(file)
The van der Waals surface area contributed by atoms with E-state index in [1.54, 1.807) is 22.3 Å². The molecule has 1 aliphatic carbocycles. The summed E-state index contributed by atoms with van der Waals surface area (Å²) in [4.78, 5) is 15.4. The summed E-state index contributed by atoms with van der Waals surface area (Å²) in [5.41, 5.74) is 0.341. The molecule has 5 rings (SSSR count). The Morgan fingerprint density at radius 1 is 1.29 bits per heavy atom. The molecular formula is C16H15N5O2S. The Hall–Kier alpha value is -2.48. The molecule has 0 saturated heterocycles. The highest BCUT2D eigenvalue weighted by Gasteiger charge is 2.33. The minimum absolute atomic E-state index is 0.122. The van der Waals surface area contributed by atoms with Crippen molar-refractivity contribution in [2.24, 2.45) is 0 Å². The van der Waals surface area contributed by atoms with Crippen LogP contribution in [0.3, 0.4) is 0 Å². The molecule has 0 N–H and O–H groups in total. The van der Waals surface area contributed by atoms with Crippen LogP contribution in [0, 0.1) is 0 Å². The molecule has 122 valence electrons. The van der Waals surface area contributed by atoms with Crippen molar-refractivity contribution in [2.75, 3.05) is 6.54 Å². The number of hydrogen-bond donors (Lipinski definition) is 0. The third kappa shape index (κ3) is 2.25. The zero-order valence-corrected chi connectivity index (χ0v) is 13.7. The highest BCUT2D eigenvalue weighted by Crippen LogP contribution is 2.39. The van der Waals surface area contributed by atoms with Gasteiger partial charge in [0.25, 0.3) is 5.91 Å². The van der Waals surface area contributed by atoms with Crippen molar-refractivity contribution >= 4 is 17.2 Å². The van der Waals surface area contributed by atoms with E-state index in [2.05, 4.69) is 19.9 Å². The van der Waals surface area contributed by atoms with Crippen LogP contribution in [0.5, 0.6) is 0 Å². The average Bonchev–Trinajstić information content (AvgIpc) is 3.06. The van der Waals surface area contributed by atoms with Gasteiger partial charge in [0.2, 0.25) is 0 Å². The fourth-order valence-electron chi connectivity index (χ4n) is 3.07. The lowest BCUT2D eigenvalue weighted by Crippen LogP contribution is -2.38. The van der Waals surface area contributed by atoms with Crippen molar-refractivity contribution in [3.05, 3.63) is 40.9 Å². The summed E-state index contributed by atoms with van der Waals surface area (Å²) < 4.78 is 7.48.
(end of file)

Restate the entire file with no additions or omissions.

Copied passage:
The van der Waals surface area contributed by atoms with E-state index in [1.54, 1.807) is 22.3 Å². The molecule has 1 aliphatic carbocycles. The summed E-state index contributed by atoms with van der Waals surface area (Å²) in [4.78, 5) is 15.4. The summed E-state index contributed by atoms with van der Waals surface area (Å²) in [5.41, 5.74) is 0.341. The molecule has 5 rings (SSSR count). The Morgan fingerprint density at radius 1 is 1.29 bits per heavy atom. The molecular formula is C16H15N5O2S. The Hall–Kier alpha value is -2.48. The molecule has 0 saturated heterocycles. The highest BCUT2D eigenvalue weighted by Gasteiger charge is 2.33. The minimum absolute atomic E-state index is 0.122. The van der Waals surface area contributed by atoms with Crippen molar-refractivity contribution in [2.24, 2.45) is 0 Å². The van der Waals surface area contributed by atoms with Crippen LogP contribution in [0.3, 0.4) is 0 Å². The molecule has 0 N–H and O–H groups in total. The van der Waals surface area contributed by atoms with Crippen LogP contribution in [0, 0.1) is 0 Å². The molecule has 122 valence electrons. The van der Waals surface area contributed by atoms with Crippen molar-refractivity contribution in [2.75, 3.05) is 6.54 Å². The number of hydrogen-bond donors (Lipinski definition) is 0. The third kappa shape index (κ3) is 2.25. The zero-order valence-corrected chi connectivity index (χ0v) is 13.7. The highest BCUT2D eigenvalue weighted by Crippen LogP contribution is 2.39. The van der Waals surface area contributed by atoms with Gasteiger partial charge in [0.25, 0.3) is 5.91 Å². The van der Waals surface area contributed by atoms with Crippen molar-refractivity contribution >= 4 is 17.2 Å². The van der Waals surface area contributed by atoms with E-state index in [2.05, 4.69) is 19.9 Å². The van der Waals surface area contributed by atoms with Crippen LogP contribution in [0.5, 0.6) is 0 Å². The average Bonchev–Trinajstić information content (AvgIpc) is 3.06. The van der Waals surface area contributed by atoms with Gasteiger partial charge in [0.2, 0.25) is 0 Å². The fourth-order valence-electron chi connectivity index (χ4n) is 3.07. The lowest BCUT2D eigenvalue weighted by Crippen LogP contribution is -2.38. The van der Waals surface area contributed by atoms with Crippen molar-refractivity contribution in [3.05, 3.63) is 40.9 Å². The summed E-state index contributed by atoms with van der Waals surface area (Å²) < 4.78 is 7.48.